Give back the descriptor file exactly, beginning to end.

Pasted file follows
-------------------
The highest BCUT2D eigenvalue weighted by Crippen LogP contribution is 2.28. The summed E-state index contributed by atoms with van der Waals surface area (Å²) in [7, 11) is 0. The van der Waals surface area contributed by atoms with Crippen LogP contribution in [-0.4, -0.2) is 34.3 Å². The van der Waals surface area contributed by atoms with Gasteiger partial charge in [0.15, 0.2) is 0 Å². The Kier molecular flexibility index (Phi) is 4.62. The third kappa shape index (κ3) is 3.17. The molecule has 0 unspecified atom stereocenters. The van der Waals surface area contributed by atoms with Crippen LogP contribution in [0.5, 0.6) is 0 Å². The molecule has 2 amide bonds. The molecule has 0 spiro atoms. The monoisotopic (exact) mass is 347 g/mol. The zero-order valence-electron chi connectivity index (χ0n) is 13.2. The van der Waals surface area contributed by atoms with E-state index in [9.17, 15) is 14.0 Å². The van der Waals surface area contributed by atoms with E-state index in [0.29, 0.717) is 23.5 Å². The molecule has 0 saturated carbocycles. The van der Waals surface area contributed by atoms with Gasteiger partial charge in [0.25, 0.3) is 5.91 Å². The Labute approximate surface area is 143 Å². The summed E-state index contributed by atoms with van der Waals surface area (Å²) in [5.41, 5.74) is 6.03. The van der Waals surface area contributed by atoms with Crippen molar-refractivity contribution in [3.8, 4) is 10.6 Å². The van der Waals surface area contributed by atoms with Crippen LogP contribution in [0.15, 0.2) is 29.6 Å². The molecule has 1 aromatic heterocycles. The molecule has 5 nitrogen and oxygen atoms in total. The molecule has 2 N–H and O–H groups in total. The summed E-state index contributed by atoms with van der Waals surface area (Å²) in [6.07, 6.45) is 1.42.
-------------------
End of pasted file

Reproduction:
The highest BCUT2D eigenvalue weighted by Crippen LogP contribution is 2.28. The summed E-state index contributed by atoms with van der Waals surface area (Å²) in [7, 11) is 0. The van der Waals surface area contributed by atoms with Crippen LogP contribution in [-0.4, -0.2) is 34.3 Å². The van der Waals surface area contributed by atoms with Gasteiger partial charge in [0.15, 0.2) is 0 Å². The Kier molecular flexibility index (Phi) is 4.62. The third kappa shape index (κ3) is 3.17. The molecule has 0 unspecified atom stereocenters. The van der Waals surface area contributed by atoms with Crippen LogP contribution in [0.5, 0.6) is 0 Å². The molecule has 2 amide bonds. The molecule has 0 spiro atoms. The monoisotopic (exact) mass is 347 g/mol. The zero-order valence-electron chi connectivity index (χ0n) is 13.2. The van der Waals surface area contributed by atoms with E-state index in [9.17, 15) is 14.0 Å². The van der Waals surface area contributed by atoms with E-state index in [0.29, 0.717) is 23.5 Å². The molecule has 0 saturated carbocycles. The van der Waals surface area contributed by atoms with Gasteiger partial charge in [0.25, 0.3) is 5.91 Å². The Labute approximate surface area is 143 Å². The summed E-state index contributed by atoms with van der Waals surface area (Å²) in [5.41, 5.74) is 6.03. The van der Waals surface area contributed by atoms with Crippen molar-refractivity contribution in [3.8, 4) is 10.6 Å². The van der Waals surface area contributed by atoms with Crippen LogP contribution in [0.15, 0.2) is 29.6 Å². The molecule has 1 aromatic heterocycles. The molecule has 5 nitrogen and oxygen atoms in total. The molecule has 2 N–H and O–H groups in total. The summed E-state index contributed by atoms with van der Waals surface area (Å²) in [6.07, 6.45) is 1.42.